I opened "My Portfolios" last Friday morning to check how my stocks were projected to do and JPMorgan Chase stock was down significantly. With my sweats on, I then began my exercises and turned on CNBC's Squawk on the Street, and the big news was Morgan Bank. It seems that a bond trader nicknamed "The London Whale" had acquired positions in bonds through a series of complicated buys, sales, swaps, and the like, and those positions had resulted in an estimated loss of $2 billion. The market, analysts, and news commentators were all atwitter, literally.
- What would this mean for the pending legislation?
- Should the Securities and Exchange Committee regulate banks more stringently?
- Was James Dimon, Morgan's CEO, now transformed from "Golden Child" to "Ninny?"
- Were other banks also ready to announce the same mistake?
- How could we protect against such things in the future?
And on it went. The pontification and blather rambled on ad nauseam.
Here are a few observations that do not require prophetic gifts.
First, as we have created banks too big to fail, we have also now created banks too big to manage. There is little evidence to believe that James Dimon is an incompetent idiot. To the contrary, there is every reason to believe he is extraordinarily competent. His enterprise, as large as it is, is simply too big to ensure that it will never make a large mistake. If he managed it so tightly that it could never make a large mistake, then it would probably be relegated to the heap of mediocre performers who never do anything extraordinary. This problem is a good argument for smaller banks, not larger ones.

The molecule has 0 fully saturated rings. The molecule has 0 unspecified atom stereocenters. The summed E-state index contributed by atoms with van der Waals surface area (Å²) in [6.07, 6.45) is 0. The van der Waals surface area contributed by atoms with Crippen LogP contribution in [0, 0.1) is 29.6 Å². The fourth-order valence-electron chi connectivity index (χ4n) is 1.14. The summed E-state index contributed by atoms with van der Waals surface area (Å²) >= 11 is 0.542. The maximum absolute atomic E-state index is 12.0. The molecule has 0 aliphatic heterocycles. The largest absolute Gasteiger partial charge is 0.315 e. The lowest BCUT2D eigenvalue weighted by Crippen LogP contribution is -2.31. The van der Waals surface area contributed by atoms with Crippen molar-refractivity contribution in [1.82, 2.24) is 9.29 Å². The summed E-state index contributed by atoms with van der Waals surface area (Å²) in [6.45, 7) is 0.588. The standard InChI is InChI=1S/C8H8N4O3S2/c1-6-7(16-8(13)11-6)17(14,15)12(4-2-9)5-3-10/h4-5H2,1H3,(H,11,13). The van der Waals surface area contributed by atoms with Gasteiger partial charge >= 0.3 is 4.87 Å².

Second, we do not need more government regulation to fix this problem. It is a pipe dream to believe that federal employees of any sort could have prevented what daily reviews by dedicated Morgan employees missed. Remember, this is the same government that has been unable to pass a budget for the last three years, has cost overruns so often that it is a celebratory event when a project is completed on time and on budget, and is currently still trying to compete in the relatively simple business of delivering mail, and is consistently losing money day by day.
Third, the risk of this mistake needs to be borne by the shareholders of JPMorgan and no one else. I decided to buy a share of ownership, and I placed my trust in Dimon and his management team. They made a serious mistake, but they also have a long string of very wise decisions leading up to this debacle. I can decide to sell my position, vote to oust current management, or buy more stock, believing that in the long run, they will revert to form. I may lose all my money, or make a good return.
I do not want the government to bail me out. I should not want, my neighbors to bail me out, either. Our system if left alone, allows me to fail as well as win. I am OK with that.